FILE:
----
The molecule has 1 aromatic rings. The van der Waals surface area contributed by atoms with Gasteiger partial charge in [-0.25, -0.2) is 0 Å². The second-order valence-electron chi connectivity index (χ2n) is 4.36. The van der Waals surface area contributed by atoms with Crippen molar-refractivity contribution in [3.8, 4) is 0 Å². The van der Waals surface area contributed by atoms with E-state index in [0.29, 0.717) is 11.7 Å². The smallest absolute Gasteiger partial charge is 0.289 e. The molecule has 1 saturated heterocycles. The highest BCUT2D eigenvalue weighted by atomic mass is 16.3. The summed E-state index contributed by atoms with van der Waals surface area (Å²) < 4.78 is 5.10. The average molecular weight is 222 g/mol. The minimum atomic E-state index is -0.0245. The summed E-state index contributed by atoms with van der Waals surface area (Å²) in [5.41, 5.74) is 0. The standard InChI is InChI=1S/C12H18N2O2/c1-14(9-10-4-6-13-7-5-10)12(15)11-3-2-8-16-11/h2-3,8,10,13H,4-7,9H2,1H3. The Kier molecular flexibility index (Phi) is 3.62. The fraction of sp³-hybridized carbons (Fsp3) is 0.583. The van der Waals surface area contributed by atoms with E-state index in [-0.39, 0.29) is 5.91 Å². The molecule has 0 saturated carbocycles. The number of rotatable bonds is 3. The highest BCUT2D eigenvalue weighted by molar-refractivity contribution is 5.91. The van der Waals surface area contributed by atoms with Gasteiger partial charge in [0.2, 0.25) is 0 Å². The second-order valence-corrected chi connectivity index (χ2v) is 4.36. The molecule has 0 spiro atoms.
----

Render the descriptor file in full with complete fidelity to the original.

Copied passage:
The molecule has 1 aromatic rings. The van der Waals surface area contributed by atoms with Gasteiger partial charge in [-0.25, -0.2) is 0 Å². The second-order valence-electron chi connectivity index (χ2n) is 4.36. The van der Waals surface area contributed by atoms with Crippen molar-refractivity contribution in [3.8, 4) is 0 Å². The van der Waals surface area contributed by atoms with E-state index in [0.29, 0.717) is 11.7 Å². The smallest absolute Gasteiger partial charge is 0.289 e. The molecule has 1 saturated heterocycles. The highest BCUT2D eigenvalue weighted by atomic mass is 16.3. The summed E-state index contributed by atoms with van der Waals surface area (Å²) < 4.78 is 5.10. The average molecular weight is 222 g/mol. The minimum atomic E-state index is -0.0245. The summed E-state index contributed by atoms with van der Waals surface area (Å²) in [5.41, 5.74) is 0. The standard InChI is InChI=1S/C12H18N2O2/c1-14(9-10-4-6-13-7-5-10)12(15)11-3-2-8-16-11/h2-3,8,10,13H,4-7,9H2,1H3. The Kier molecular flexibility index (Phi) is 3.62. The fraction of sp³-hybridized carbons (Fsp3) is 0.583. The van der Waals surface area contributed by atoms with E-state index in [-0.39, 0.29) is 5.91 Å². The molecule has 0 saturated carbocycles. The number of rotatable bonds is 3. The highest BCUT2D eigenvalue weighted by molar-refractivity contribution is 5.91. The van der Waals surface area contributed by atoms with Gasteiger partial charge in [0.2, 0.25) is 0 Å². The second-order valence-corrected chi connectivity index (χ2v) is 4.36. The molecule has 0 spiro atoms.